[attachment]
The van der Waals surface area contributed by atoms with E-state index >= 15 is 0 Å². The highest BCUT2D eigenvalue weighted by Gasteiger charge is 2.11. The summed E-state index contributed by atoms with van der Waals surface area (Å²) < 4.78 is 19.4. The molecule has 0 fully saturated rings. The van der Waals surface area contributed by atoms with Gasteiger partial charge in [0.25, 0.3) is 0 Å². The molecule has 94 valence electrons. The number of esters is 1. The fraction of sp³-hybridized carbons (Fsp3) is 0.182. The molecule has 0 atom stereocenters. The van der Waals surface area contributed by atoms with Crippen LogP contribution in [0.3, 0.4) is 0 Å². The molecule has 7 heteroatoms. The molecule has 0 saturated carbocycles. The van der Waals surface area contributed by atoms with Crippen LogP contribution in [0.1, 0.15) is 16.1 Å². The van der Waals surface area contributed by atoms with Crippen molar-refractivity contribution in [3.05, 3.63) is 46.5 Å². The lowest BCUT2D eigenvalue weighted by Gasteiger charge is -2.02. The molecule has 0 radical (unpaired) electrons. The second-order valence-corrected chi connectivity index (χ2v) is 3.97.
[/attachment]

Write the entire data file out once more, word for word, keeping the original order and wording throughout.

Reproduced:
The van der Waals surface area contributed by atoms with E-state index >= 15 is 0 Å². The highest BCUT2D eigenvalue weighted by Gasteiger charge is 2.11. The summed E-state index contributed by atoms with van der Waals surface area (Å²) < 4.78 is 19.4. The molecule has 0 fully saturated rings. The van der Waals surface area contributed by atoms with Gasteiger partial charge in [0.25, 0.3) is 0 Å². The molecule has 94 valence electrons. The number of esters is 1. The fraction of sp³-hybridized carbons (Fsp3) is 0.182. The molecule has 0 atom stereocenters. The van der Waals surface area contributed by atoms with Crippen LogP contribution in [0.3, 0.4) is 0 Å². The molecule has 7 heteroatoms. The molecule has 0 saturated carbocycles. The van der Waals surface area contributed by atoms with Crippen LogP contribution in [0.1, 0.15) is 16.1 Å². The van der Waals surface area contributed by atoms with Crippen molar-refractivity contribution in [3.05, 3.63) is 46.5 Å². The lowest BCUT2D eigenvalue weighted by Gasteiger charge is -2.02. The molecule has 0 radical (unpaired) electrons. The second-order valence-corrected chi connectivity index (χ2v) is 3.97.